Written By Simon Chisholm
I know I’m late to the party, but sometimes it takes time for music tastes to evolve, and to save enough money to purchase music; but the cost of music is a discussion for another time and place. An old friend showed me some of Tegan and Sara’s music years ago, and also personal hero Hunter Burgan (of AFI) is friends with and has recorded and performed with the girls. Now that I’ve had a chance to listen hard to this album, I wish I jumped at the chance years ago.
‘The Con’ is not your usual brand of pop music. While the hooks and choruses are catchy, and the harmonic progressions are the typical intervals, it has a disjointed quality. There are times when the melodies and the arrangements are more erratic than is traditional.
Lyrically, the songs are open to personal interpretation by the listener, and that’s beautiful. While the melodies are easy enough, in order to follow the lyrics correctly, further interrogation of the CD booklet is required. Not all together a bad thing, delving deeper into the words can be enlightening, highlighting lines you would never have picked otherwise, or altering the phrasing and flow of the ‘story’. The songs translate a lot of personal expression of emotions and feelings.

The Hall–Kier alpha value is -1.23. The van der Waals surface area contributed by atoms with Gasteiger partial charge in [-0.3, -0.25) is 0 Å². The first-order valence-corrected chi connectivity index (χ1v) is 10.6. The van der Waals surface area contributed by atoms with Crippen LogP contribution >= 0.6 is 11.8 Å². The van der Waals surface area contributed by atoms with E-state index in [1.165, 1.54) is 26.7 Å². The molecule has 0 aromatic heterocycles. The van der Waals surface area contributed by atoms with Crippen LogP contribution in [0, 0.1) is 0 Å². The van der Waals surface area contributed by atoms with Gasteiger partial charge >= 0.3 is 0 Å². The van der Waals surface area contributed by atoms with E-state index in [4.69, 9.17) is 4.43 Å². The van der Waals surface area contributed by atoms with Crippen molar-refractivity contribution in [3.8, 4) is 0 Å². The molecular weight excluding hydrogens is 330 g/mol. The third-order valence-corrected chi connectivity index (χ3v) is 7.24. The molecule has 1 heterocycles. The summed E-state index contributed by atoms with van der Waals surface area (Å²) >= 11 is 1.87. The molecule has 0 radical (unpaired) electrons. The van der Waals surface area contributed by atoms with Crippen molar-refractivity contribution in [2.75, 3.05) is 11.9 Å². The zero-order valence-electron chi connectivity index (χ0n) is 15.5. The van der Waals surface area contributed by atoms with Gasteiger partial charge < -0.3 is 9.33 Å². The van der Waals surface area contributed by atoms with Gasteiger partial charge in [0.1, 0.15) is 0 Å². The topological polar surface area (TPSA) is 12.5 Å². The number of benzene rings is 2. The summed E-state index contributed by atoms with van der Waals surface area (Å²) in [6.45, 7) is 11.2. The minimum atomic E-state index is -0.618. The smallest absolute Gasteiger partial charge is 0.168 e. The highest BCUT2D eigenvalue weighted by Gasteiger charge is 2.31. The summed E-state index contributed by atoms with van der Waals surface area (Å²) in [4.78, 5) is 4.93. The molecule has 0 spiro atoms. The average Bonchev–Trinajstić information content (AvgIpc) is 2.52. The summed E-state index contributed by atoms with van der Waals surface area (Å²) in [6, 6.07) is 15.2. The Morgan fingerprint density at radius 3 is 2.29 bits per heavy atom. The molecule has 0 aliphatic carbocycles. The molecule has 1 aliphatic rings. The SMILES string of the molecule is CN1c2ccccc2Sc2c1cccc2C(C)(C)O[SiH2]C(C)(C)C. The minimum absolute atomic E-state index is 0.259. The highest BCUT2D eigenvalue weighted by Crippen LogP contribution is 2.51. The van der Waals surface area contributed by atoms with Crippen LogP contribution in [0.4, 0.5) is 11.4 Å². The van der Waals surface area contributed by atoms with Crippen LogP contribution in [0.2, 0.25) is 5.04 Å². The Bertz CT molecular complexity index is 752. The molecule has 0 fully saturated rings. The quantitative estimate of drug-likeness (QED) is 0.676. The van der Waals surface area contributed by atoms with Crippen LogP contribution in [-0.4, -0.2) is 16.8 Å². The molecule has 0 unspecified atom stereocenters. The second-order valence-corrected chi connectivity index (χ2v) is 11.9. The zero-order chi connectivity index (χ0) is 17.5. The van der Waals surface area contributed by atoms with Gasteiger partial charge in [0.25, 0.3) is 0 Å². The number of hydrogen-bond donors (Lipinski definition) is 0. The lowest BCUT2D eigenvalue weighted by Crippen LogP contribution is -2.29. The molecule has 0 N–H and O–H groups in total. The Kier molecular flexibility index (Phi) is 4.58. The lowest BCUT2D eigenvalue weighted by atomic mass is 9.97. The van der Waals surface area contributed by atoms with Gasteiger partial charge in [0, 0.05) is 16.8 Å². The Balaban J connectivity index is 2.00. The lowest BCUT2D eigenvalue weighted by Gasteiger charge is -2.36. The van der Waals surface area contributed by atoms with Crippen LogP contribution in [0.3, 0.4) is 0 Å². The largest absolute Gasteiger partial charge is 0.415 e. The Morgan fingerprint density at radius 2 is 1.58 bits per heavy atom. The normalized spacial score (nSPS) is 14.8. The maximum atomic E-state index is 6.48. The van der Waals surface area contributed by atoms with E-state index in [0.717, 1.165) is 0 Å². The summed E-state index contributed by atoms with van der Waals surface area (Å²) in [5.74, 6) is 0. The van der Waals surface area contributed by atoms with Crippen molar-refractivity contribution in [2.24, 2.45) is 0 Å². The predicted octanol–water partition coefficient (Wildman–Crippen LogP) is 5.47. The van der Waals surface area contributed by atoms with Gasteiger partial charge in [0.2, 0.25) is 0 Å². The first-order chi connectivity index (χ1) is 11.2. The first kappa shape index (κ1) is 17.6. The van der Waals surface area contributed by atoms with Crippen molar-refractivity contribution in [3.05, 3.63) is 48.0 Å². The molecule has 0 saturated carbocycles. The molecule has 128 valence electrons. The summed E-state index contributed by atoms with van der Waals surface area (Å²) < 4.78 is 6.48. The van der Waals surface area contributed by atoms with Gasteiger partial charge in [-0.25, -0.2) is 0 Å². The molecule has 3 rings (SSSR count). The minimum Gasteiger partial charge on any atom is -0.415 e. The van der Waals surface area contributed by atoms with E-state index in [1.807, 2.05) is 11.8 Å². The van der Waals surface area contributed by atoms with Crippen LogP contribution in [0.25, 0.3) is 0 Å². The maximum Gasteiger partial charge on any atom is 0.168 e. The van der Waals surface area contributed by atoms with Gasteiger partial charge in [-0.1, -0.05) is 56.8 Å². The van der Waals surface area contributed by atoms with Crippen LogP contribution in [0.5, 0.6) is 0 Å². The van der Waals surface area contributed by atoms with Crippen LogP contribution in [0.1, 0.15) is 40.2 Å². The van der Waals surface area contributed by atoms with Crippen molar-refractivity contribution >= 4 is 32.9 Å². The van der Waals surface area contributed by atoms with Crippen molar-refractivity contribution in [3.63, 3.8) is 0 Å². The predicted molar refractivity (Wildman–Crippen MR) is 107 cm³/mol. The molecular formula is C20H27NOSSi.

The main instrumentation are two harmonised voices of Tegan and Sara and their two steel string acoustic guitars. There is an intensity to the execution of the guitar parts; a combination of the performance and the timbre of the instruments themselves. As well as that, most of the songs also make use of full rock band accompaniment playing interesting polyrhythms a lot of the time. There are synthesisers throughout the tracks that add a cute quality to the accompaniment.
The vocals are executed with a sense of intensity and passion. While the main vocal seems desperate, the backing vocal seems as though it’s not bothered by the course events. It’s almost like a conversation is taking place between the two vocal tones. I love the harmonies in the vocals and their use of counter melodies. I also like the urgency in ‘Are You 10 Years Ago’ and that it is underlined by a second slower vocal line. At times the girls sing in falsetto, and when they do is sounds almost like a kettle whistling.
The guitar tone is very percussive. Having been mic’ed in such a way that a lot of plectrum noise is captured. It is also a quality of steel stringed guitars. Some guitar motifs have an almost western quality
I really like this album. Pretty much every track made it on to my ‘notable tracks’ list and given the fact that there are 14 tracks that is saying something.
Released in 2007 by Sire Records . Produced by Christopher Walla, Tegan Quin and Sara Quin.